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13th Apr

2018

I undertook my second elective at the Sigatoka Subdivisional hospital in Fiji. It was a small hospital with 40 beds, maternity ward, ED and a very busy outpatient clinic which saw an average of 90 patients a day. It was also the centre of the subdivision’s Public Health team which coordinated outreach clinics and school visits by nurses and allied health professionals. I also had so much more exposure to infectious diseases including dengue, TB, typhoid and many paediatric skin infections. I had to expand my usual differential list to include these diseases. For example, in Australia, if I were presented with a patient with a chronic cough, the top of my differential list would be COPD or asthma. This is compared to Fiji where the doctors would investigate a possible TB infection as their first priority.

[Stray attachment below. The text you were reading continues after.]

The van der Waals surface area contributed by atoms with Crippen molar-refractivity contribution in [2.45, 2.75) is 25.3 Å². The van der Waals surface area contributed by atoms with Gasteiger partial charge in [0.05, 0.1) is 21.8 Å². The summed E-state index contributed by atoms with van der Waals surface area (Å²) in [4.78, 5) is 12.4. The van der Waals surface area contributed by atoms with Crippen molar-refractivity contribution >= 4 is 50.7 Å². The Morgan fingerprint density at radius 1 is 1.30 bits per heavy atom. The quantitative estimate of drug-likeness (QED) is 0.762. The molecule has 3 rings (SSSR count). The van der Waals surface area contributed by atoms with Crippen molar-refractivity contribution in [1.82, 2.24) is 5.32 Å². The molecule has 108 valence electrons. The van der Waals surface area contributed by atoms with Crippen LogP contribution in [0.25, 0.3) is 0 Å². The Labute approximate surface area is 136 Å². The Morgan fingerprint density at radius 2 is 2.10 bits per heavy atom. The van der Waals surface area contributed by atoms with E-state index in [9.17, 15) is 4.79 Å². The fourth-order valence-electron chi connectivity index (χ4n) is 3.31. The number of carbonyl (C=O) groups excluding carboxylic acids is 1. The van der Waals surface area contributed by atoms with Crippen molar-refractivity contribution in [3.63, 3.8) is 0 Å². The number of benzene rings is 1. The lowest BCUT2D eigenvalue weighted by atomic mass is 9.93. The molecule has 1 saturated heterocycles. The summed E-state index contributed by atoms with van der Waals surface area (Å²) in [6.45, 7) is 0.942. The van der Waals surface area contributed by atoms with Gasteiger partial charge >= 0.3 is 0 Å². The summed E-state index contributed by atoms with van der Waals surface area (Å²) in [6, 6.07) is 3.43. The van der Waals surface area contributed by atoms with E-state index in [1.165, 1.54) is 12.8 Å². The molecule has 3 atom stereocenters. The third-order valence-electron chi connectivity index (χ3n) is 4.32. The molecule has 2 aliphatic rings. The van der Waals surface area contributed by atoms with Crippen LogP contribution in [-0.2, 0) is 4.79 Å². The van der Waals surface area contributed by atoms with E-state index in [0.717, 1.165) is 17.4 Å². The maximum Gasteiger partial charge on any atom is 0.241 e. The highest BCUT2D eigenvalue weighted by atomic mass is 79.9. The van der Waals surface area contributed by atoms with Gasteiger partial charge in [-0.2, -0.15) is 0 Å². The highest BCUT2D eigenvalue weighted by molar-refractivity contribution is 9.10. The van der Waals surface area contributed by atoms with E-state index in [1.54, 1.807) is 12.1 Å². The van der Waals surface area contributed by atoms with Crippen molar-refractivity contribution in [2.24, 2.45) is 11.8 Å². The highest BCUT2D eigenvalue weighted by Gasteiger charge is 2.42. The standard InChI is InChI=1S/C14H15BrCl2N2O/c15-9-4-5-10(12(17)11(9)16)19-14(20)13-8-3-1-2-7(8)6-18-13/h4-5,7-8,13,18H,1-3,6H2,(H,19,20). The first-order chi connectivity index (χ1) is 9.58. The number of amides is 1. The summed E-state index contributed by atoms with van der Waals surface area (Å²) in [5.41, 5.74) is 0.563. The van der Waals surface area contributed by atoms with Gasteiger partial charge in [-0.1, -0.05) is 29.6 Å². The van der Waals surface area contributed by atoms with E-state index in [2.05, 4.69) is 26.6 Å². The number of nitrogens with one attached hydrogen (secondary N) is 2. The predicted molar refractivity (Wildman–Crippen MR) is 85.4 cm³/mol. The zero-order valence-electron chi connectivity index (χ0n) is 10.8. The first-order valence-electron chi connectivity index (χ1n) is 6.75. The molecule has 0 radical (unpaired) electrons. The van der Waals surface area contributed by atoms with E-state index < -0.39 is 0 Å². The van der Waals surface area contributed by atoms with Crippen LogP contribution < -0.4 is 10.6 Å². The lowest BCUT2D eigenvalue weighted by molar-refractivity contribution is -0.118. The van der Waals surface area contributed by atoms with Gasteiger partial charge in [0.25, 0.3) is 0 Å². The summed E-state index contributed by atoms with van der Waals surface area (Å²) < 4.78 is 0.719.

Also, I learnt a very important lesson when I attended non-communicable screening clinics in local villages; it is very hard to give lifestyle advice when you don’t know culture or the local diet. I felt quite challenged when faced with a 65 year old Fijian man who was obese and had severe hypertension living in a remote village. It would have been inappropriate for me to tell him to join a gym or go for a morning jog. Instead I stuck to 2 pieces of advice; reduce salt and cut down on sugar in tea, both of which I learnt from observing traditional life in the village.  This experience will change my future practice in how I discuss lifestyle changes in Australia; I will endeavour to learn more about my patient’s lives before I try to change them.

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